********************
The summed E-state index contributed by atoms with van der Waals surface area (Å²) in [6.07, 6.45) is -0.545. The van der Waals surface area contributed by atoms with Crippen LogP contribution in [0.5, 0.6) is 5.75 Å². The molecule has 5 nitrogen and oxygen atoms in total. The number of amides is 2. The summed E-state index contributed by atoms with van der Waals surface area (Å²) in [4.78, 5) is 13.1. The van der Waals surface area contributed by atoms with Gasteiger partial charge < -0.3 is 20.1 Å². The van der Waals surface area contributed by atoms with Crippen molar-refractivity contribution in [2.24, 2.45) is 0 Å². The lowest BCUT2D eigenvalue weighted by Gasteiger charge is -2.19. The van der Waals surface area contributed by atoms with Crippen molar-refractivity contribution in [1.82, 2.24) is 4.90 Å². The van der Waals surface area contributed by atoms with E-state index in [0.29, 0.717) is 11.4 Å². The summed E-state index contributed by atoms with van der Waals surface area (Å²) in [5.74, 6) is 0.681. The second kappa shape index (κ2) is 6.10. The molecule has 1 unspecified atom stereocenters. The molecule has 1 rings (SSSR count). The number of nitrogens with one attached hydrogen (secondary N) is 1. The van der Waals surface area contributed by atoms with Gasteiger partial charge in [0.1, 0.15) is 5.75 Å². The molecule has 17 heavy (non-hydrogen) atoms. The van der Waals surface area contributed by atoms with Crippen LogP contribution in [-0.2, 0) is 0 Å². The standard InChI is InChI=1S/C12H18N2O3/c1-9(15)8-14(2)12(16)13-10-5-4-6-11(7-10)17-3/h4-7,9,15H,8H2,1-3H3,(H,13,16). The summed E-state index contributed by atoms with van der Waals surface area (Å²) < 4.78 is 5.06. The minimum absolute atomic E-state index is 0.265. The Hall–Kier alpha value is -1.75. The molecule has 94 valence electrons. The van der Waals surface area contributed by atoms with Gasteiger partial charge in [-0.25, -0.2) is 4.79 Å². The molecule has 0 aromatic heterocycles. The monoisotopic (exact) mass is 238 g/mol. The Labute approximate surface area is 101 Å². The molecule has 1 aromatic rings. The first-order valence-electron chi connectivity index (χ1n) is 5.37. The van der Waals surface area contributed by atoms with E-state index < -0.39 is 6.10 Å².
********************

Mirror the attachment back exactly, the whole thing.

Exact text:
The summed E-state index contributed by atoms with van der Waals surface area (Å²) in [6.07, 6.45) is -0.545. The van der Waals surface area contributed by atoms with Crippen LogP contribution in [0.5, 0.6) is 5.75 Å². The molecule has 5 nitrogen and oxygen atoms in total. The number of amides is 2. The summed E-state index contributed by atoms with van der Waals surface area (Å²) in [4.78, 5) is 13.1. The van der Waals surface area contributed by atoms with Gasteiger partial charge < -0.3 is 20.1 Å². The van der Waals surface area contributed by atoms with Crippen molar-refractivity contribution in [2.24, 2.45) is 0 Å². The lowest BCUT2D eigenvalue weighted by Gasteiger charge is -2.19. The van der Waals surface area contributed by atoms with Crippen molar-refractivity contribution in [1.82, 2.24) is 4.90 Å². The van der Waals surface area contributed by atoms with E-state index in [0.29, 0.717) is 11.4 Å². The summed E-state index contributed by atoms with van der Waals surface area (Å²) in [5.74, 6) is 0.681. The second kappa shape index (κ2) is 6.10. The molecule has 1 unspecified atom stereocenters. The molecule has 1 rings (SSSR count). The number of nitrogens with one attached hydrogen (secondary N) is 1. The van der Waals surface area contributed by atoms with Gasteiger partial charge in [0.1, 0.15) is 5.75 Å². The molecule has 17 heavy (non-hydrogen) atoms. The van der Waals surface area contributed by atoms with Crippen LogP contribution in [-0.2, 0) is 0 Å². The standard InChI is InChI=1S/C12H18N2O3/c1-9(15)8-14(2)12(16)13-10-5-4-6-11(7-10)17-3/h4-7,9,15H,8H2,1-3H3,(H,13,16). The summed E-state index contributed by atoms with van der Waals surface area (Å²) < 4.78 is 5.06. The minimum absolute atomic E-state index is 0.265. The Hall–Kier alpha value is -1.75. The molecule has 94 valence electrons. The van der Waals surface area contributed by atoms with Gasteiger partial charge in [-0.25, -0.2) is 4.79 Å². The molecule has 0 aromatic heterocycles. The monoisotopic (exact) mass is 238 g/mol. The Labute approximate surface area is 101 Å². The molecule has 1 aromatic rings. The first-order valence-electron chi connectivity index (χ1n) is 5.37. The van der Waals surface area contributed by atoms with E-state index < -0.39 is 6.10 Å².